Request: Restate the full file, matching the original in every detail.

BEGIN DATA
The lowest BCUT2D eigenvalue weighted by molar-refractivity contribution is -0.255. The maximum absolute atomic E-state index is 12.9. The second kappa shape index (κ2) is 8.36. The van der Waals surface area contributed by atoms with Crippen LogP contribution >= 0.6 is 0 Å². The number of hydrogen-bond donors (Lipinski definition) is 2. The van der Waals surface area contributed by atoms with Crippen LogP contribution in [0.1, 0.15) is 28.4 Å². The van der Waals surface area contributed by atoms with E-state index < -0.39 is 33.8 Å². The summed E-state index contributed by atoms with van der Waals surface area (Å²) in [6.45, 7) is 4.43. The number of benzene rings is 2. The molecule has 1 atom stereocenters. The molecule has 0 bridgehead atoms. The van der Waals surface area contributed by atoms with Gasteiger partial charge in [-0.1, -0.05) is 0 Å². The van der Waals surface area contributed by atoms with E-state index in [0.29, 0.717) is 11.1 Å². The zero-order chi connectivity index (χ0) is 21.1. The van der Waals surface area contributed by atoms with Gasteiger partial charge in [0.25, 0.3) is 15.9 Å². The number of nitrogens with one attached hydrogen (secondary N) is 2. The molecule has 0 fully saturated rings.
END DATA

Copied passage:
The lowest BCUT2D eigenvalue weighted by molar-refractivity contribution is -0.255. The maximum absolute atomic E-state index is 12.9. The second kappa shape index (κ2) is 8.36. The van der Waals surface area contributed by atoms with Crippen LogP contribution >= 0.6 is 0 Å². The number of hydrogen-bond donors (Lipinski definition) is 2. The van der Waals surface area contributed by atoms with Crippen LogP contribution in [0.1, 0.15) is 28.4 Å². The van der Waals surface area contributed by atoms with E-state index < -0.39 is 33.8 Å². The summed E-state index contributed by atoms with van der Waals surface area (Å²) in [6.45, 7) is 4.43. The number of benzene rings is 2. The molecule has 1 atom stereocenters. The molecule has 0 bridgehead atoms. The van der Waals surface area contributed by atoms with Gasteiger partial charge in [-0.1, -0.05) is 0 Å². The van der Waals surface area contributed by atoms with E-state index in [0.29, 0.717) is 11.1 Å². The zero-order chi connectivity index (χ0) is 21.1. The van der Waals surface area contributed by atoms with Gasteiger partial charge in [0.25, 0.3) is 15.9 Å². The number of nitrogens with one attached hydrogen (secondary N) is 2. The molecule has 0 fully saturated rings.